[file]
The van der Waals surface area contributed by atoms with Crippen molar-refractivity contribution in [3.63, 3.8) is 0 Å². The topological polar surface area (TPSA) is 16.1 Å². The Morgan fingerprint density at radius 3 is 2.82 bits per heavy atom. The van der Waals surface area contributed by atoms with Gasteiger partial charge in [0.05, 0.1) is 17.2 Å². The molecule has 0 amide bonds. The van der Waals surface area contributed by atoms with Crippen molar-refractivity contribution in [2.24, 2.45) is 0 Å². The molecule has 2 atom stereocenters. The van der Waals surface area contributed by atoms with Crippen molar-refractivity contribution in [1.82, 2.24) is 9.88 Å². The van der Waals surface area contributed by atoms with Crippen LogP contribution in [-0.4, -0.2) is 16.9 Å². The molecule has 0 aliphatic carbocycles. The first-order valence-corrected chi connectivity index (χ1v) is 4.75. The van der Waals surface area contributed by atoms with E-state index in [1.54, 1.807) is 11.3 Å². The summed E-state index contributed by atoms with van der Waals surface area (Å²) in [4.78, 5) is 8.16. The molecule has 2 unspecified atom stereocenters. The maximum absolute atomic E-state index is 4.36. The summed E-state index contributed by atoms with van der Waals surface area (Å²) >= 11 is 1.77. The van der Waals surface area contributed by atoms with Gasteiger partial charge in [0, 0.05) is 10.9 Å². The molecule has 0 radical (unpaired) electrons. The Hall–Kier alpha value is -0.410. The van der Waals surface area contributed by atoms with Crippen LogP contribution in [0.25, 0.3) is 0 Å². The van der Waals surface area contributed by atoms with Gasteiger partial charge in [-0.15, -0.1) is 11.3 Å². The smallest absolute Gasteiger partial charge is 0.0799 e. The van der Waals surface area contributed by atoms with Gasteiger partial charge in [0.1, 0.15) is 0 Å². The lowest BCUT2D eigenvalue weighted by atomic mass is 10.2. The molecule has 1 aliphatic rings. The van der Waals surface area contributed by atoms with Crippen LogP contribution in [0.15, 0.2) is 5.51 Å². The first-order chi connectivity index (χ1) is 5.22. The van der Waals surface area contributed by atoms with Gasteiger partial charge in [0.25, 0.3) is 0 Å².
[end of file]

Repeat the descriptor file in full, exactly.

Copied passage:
The van der Waals surface area contributed by atoms with Crippen molar-refractivity contribution in [3.63, 3.8) is 0 Å². The topological polar surface area (TPSA) is 16.1 Å². The Morgan fingerprint density at radius 3 is 2.82 bits per heavy atom. The van der Waals surface area contributed by atoms with Gasteiger partial charge in [0.05, 0.1) is 17.2 Å². The molecule has 0 amide bonds. The van der Waals surface area contributed by atoms with Crippen molar-refractivity contribution in [2.24, 2.45) is 0 Å². The molecule has 2 atom stereocenters. The van der Waals surface area contributed by atoms with Crippen molar-refractivity contribution in [1.82, 2.24) is 9.88 Å². The van der Waals surface area contributed by atoms with Crippen LogP contribution in [-0.4, -0.2) is 16.9 Å². The molecule has 0 aliphatic carbocycles. The first-order valence-corrected chi connectivity index (χ1v) is 4.75. The van der Waals surface area contributed by atoms with E-state index in [1.54, 1.807) is 11.3 Å². The summed E-state index contributed by atoms with van der Waals surface area (Å²) in [4.78, 5) is 8.16. The molecule has 2 unspecified atom stereocenters. The maximum absolute atomic E-state index is 4.36. The summed E-state index contributed by atoms with van der Waals surface area (Å²) >= 11 is 1.77. The van der Waals surface area contributed by atoms with Gasteiger partial charge in [0, 0.05) is 10.9 Å². The molecule has 0 radical (unpaired) electrons. The Hall–Kier alpha value is -0.410. The van der Waals surface area contributed by atoms with Crippen LogP contribution in [0.25, 0.3) is 0 Å². The van der Waals surface area contributed by atoms with Gasteiger partial charge in [-0.15, -0.1) is 11.3 Å². The smallest absolute Gasteiger partial charge is 0.0799 e. The van der Waals surface area contributed by atoms with Gasteiger partial charge in [0.1, 0.15) is 0 Å². The lowest BCUT2D eigenvalue weighted by atomic mass is 10.2. The molecule has 1 aliphatic rings. The van der Waals surface area contributed by atoms with Crippen LogP contribution in [0.15, 0.2) is 5.51 Å². The first-order chi connectivity index (χ1) is 5.22. The van der Waals surface area contributed by atoms with Gasteiger partial charge in [0.25, 0.3) is 0 Å².